Experts speak the plain truth about COVID-19 vaccine

WELLINGTON COUNTY – The information about COVID-19 – and now the vaccines to fight it – has been coming fast and furious over the past year. It’s no wonder people are overwhelmed with information and confused about who to trust.

That’s why the Canada Institute of Health Research (CIHR) launched a media blitz in January: to address misinformation and dispel myths head-on.

Dr. Charu Kaushic is the scientific director of the Canadian Institute of Infections and Immunity for the CIHR and a professor of molecular medicine at McMaster University.

In a broad-ranging interview with the Advertiser on Jan. 28, Kaushic answered the most-asked questions and countered some oft-held myths surrounding the vaccines.

How does the vaccine work?

Kaushic explained that the COVID-19 vaccines work differently than the vaccines people are accustomed to.

Traditional vaccines take a weakened or inactivated form of a virus and inject it into the body to trigger an immune response.

The new vaccines, called mRNA vaccines, take genetic information from the virus – the “spike protein” – and that is injected into the body.

“The cells make the protein, they are seen as foreign, and that triggers the immune response,” Kaushic said.

It’s the immune response that produces antibodies, and it’s antibodies that protect recipients from getting infected when the real virus comes along. And since only part of the protein is made, it does not do any harm to the person vaccinated.

Once you’ve had two doses of the Pfizer or Moderna vaccines, you are 95% protected, Kaushic said.

“Ninety-five per cent is not 100% but that’s the protection. Between the first and second dose, you are not 95% protected. That’s why we still need to exercise precautions,” she said.

How can vaccines be safe when they’ve been developed in less than a year?

The mRNA vaccines may be new to laypeople, but researchers have been working on the technology for at least a decade, Kaushic said.

“For a long time (researchers) have anticipated there would be a pandemic and they have been preparing since 2017 for making a pandemic vaccine,” she said.

When the pandemic started, researchers took the virus, used the technology, and started trials, “and the first trials generated good results.”

Kaushic said initial trials included 30,000 people aged 18 to 65 as well as those over 80.

Trials are ongoing now for younger age groups, pregnant women and people with underlying health conditions.

“We expect to know more (about these groups) in three to four months,” she said.

Kaushic said because the vaccine is a world-wide priority and governments have a lot of money on the table to have the vaccine manufactured and distributed, normal timelines have been compressed.

Personnel have been redeployed to vaccine production and it’s all hands on deck.

“The work has been compressed at a cost to governments, but there’s no compromise on safety,” she said.

Have there been side effects, allergic reactions or deaths as a result of the vaccine?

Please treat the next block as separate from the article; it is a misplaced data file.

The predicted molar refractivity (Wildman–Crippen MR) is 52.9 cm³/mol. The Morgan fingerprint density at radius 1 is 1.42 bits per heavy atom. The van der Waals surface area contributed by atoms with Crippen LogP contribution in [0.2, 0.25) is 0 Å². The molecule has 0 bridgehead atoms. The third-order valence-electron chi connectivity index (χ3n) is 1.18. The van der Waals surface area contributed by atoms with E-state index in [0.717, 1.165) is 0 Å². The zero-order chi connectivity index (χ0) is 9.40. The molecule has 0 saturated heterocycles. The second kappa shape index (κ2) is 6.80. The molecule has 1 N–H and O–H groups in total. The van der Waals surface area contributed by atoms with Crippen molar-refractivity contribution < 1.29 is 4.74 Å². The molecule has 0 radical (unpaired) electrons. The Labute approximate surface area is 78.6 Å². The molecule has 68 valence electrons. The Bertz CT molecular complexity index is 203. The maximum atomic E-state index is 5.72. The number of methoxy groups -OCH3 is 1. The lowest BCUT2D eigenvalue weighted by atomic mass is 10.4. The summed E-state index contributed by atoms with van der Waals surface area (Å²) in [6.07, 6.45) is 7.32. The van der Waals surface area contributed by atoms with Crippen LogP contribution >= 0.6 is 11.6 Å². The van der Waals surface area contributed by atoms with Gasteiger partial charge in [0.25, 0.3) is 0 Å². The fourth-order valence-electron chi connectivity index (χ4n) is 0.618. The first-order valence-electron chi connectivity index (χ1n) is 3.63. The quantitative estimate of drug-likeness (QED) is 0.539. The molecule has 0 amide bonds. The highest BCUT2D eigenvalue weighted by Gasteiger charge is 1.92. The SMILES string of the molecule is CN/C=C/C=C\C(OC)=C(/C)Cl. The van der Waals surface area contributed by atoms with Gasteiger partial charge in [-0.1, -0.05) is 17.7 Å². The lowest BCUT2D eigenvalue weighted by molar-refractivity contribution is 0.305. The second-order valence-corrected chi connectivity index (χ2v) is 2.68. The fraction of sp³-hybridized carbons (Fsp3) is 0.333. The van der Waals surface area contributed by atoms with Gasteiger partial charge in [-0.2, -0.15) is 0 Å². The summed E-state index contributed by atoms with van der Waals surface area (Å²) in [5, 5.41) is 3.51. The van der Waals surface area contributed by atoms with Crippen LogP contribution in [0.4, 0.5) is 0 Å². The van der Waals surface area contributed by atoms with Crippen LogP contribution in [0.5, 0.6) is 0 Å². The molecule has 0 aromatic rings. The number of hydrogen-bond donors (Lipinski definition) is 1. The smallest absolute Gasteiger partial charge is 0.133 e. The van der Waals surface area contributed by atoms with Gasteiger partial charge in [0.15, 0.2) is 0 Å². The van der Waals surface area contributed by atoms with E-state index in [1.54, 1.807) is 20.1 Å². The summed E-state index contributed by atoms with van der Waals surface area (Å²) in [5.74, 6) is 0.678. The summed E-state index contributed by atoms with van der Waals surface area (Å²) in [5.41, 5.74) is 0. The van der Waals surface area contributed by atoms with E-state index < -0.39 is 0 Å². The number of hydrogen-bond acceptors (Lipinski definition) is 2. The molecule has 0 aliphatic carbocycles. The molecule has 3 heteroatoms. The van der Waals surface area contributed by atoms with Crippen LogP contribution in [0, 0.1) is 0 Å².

Kaushic said she hasn’t heard of any deaths as a result of the vaccine and allergic reactions are rare.

In terms of side effects, some people feel nauseated and feverish after receiving the vaccine but that only lasts a day or two.

Are there reliable resources where people can find out more?

Kaushic said there is a host of good information out there about the virus, the vaccines, and health protection measures, and listed the World Health Organization, Health Canada and the Centres for Disease Control and Prevention as appropriate places to start.

“People should not be getting their news from Facebook,” she said.

“Get information from people who know what they are talking about. So ask your doctor or health specialist. Check authoritative articles.

“It’s important to get the right information and it’s incumbent on people to make sure they check their sources.”

Local expert

Dr. Julie Ray, a family physician at the Upper Grand Family Health Team, in Elora, said her patients are anxious about the vaccine too, although most are eager to get it.

“The biggest question is ‘when do I get it and where do I get it?’” she said. “And my biggest answer is ‘I don’t know yet.’”

The second question: is it safe?

“It’s not so much misinformation, but reservations about how quickly things have progressed,” Ray said.

“I personally haven’t had that many conversations that go that way. Most are saying ‘Sign me up,’ or ‘put me on a list.’”

Ray said scientists believe there will be herd immunity when approximately 70 per cent of the population is vaccinated.

“The idea is if I get sick with COVID, there needs to be enough people immune to it so I can’t get them sick and spread it,” she said.

Right now, the vaccine is not approved by Health Canada for children, pregnant women or people who with certain underlying health conditions, but trials are ongoing, and that information will change when results are known.

Ray said people who fall in that category should talk to their healthcare provider.

“You can get the vaccine if it’s deemed appropriate. Doctors will discuss it on a case-by-case basis, assessing the risk\benefit in each case,” she said.

Ray added family doctors will be part of the broad plan to administer the vaccine, but long-term care residents and front-line healthcare workers are the priority right now.

With news of supply-chain issues for distribution of the vaccine, previous timelines are now out the window.

But that doesn’t mean you shouldn’t be prepared for it.

“If you are in a special population, don’t leave it until public health calls with an appointment. If you’re vaccine-hesitant, talk to your doctor. Ask questions. Express your concerns,” Ray said

“Understanding is knowledge and knowledge is power.”

Wellington-Dufferin-Guelph Public Health also has vaccine information on its website.